Advice for young leaders

In this age in which we live, the generation gap is often blamed for much of the disconnect that is experienced in the thinking, beliefs and actions of the younger members of the society. It is understandable that in an ever changing environment, people will have new perspectives and outlook.

There is the high probability that the different experiences which present themselves, and the ways in which they are handled, are based on access to new information. To all intents and purposes, information plays a decisive role in informing and influencing how people think and respond.

The importance and impact which information has on decision making, is reflected in the new approaches and strategies which are adopted and implemented. The assumption can be made that young enthusiastic leaders may conceive of the idea, that a changing environment requires a radical reformation of practices, approaches, policies and systems.

It is preponderous to advance the notion that change means effecting a radical overhaul. Those young leaders who share the view that strong hand tactics, vague threats and the implementation of draconian measures are needed, ought to review the level of success that these bring.

Those who are so minded, easily run the risk of being accused of being hasty, impulsive, irrational and insecure. There is nothing wrong with being enthusiastic, but there is everything wrong with decisions and actions that are not founded on sound assessments and reasoning.

It is nauseating to have leaders who resort to nebulous reactions and impulsive behaviour. Irrespective of the generation gap, there are some aspects of leadership that cannot be ignored. At the top of the list is the expectation that leaders will inspire, motivate, win and maintain the confidence of those whom they lead.

This is to be followed by good governance, in which the democratic principles are observed, respect is shown for process and procedures, and the role and functions of individuals. It is not about the glamourization of an individual and ego building, and so it becomes disturbing when the pronoun ‘I’ becomes that of choice, instead of that of ‘We.’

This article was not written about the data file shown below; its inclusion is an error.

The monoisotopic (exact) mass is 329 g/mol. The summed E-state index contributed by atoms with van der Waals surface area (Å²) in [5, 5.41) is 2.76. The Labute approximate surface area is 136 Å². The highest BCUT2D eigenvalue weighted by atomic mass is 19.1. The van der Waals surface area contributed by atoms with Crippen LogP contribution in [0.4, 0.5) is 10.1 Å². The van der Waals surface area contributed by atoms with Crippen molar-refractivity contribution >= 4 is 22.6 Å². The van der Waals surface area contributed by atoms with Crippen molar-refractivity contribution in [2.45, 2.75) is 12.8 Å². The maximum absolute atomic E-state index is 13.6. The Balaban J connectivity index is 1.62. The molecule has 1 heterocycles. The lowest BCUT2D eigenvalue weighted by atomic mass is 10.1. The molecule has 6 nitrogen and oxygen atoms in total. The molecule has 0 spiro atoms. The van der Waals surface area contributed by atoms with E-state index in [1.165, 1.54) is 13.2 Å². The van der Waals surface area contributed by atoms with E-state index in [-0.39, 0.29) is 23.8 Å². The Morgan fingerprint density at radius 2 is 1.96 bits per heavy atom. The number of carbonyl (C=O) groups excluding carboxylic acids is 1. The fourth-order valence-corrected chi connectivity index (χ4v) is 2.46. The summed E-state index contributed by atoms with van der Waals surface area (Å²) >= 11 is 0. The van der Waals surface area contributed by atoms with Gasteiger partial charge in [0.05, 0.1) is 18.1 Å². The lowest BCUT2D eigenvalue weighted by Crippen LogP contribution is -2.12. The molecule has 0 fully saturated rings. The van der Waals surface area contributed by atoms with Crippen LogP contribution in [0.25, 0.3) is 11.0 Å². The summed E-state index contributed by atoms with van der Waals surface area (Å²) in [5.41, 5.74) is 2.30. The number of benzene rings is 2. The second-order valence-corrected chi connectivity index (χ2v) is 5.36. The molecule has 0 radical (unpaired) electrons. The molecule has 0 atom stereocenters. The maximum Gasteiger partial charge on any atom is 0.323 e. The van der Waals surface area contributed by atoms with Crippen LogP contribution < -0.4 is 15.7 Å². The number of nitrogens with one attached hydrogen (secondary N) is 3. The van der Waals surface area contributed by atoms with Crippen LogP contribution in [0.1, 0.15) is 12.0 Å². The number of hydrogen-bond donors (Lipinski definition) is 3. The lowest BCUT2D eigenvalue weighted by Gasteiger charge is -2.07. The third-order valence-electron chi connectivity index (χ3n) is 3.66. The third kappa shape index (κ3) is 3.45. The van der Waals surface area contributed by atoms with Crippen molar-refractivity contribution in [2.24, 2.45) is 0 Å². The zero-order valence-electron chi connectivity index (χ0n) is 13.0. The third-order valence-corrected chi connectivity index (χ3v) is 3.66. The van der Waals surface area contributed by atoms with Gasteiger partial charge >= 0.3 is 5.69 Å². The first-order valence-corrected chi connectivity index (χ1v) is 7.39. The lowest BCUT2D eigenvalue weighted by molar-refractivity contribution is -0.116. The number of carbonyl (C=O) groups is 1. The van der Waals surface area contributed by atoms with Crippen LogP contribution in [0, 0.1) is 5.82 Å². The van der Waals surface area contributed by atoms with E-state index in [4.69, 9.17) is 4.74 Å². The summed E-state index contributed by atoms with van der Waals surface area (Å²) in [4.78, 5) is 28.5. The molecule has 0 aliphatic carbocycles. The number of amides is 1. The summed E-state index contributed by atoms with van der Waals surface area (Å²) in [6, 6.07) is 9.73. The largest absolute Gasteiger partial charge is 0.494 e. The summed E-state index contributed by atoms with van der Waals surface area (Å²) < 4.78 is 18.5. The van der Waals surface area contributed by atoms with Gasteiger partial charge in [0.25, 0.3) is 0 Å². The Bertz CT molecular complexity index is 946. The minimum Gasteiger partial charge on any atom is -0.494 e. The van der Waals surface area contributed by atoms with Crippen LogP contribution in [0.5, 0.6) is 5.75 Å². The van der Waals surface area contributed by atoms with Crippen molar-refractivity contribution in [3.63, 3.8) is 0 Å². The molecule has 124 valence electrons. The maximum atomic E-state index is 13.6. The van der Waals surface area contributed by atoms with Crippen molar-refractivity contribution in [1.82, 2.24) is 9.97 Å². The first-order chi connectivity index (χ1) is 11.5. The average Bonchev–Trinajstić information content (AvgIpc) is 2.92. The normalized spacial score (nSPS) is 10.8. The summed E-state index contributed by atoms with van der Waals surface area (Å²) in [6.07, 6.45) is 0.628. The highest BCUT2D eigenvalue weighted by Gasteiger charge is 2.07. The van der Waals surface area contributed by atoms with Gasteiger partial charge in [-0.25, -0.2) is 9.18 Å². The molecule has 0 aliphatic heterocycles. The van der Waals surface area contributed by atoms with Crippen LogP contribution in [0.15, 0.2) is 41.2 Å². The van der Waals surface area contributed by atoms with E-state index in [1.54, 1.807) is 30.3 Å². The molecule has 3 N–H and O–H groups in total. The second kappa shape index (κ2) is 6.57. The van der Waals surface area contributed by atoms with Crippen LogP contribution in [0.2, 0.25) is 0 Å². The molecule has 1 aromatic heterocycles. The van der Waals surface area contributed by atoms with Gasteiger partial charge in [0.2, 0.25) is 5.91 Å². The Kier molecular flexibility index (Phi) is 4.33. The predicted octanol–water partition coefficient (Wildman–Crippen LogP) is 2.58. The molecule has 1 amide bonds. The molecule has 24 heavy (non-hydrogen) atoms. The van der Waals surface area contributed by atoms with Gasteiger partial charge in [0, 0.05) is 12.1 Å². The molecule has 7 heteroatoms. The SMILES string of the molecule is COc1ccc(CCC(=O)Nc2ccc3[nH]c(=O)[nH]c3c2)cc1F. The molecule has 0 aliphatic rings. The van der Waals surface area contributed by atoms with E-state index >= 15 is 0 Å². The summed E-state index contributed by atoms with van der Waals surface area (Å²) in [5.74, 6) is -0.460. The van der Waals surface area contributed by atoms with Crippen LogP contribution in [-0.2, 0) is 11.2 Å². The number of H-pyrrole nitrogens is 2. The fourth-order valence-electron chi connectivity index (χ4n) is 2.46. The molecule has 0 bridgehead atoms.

Across all generations, this has become a sore thumb, since it usually is the personal agenda of the leader that destroys the vision and retards the progress of the organization. Some charismatic leaders genuinely have the ability to successfully lead. Most of such leaders seemingly understand how to win and maintain the confidence and respect of their members, and those with whom they have to interface.

The problem with some charismatic leaders is they suggest that they are knowledgeable about everything. They use their charm and guile to play on the emotions of people. They are hardly ever prepared to listen or take advice, generally perceive others as a threat to them, and more often than not, their judgments are clouded.

The important role which trade unions leaders are required to play, warrant that their actions don’t lead to the creating of divisions within the organization. They ought not to find themselves in a position where they can be accused of creating adversarial relationships by attempting to micromanage, and/or disrespecting those with whom they are required to engage.

They are to be warned against inappropriate actions that are likely to contribute to developing a hostile environment, as this tends to defeat the purpose of galvanizing the in-house support required; while at the same time burning their bridges both internally and externally.

The term ‘fail leaders’ may be best suited to those charismatic leaders who tend to hide behind the proverbial smoke screen, and whose actions or lack thereof, only serve to damage the image and reputation of the trade union.

(Dennis DePeiza is a labour management consultant with Regional Management Services Inc. Email:

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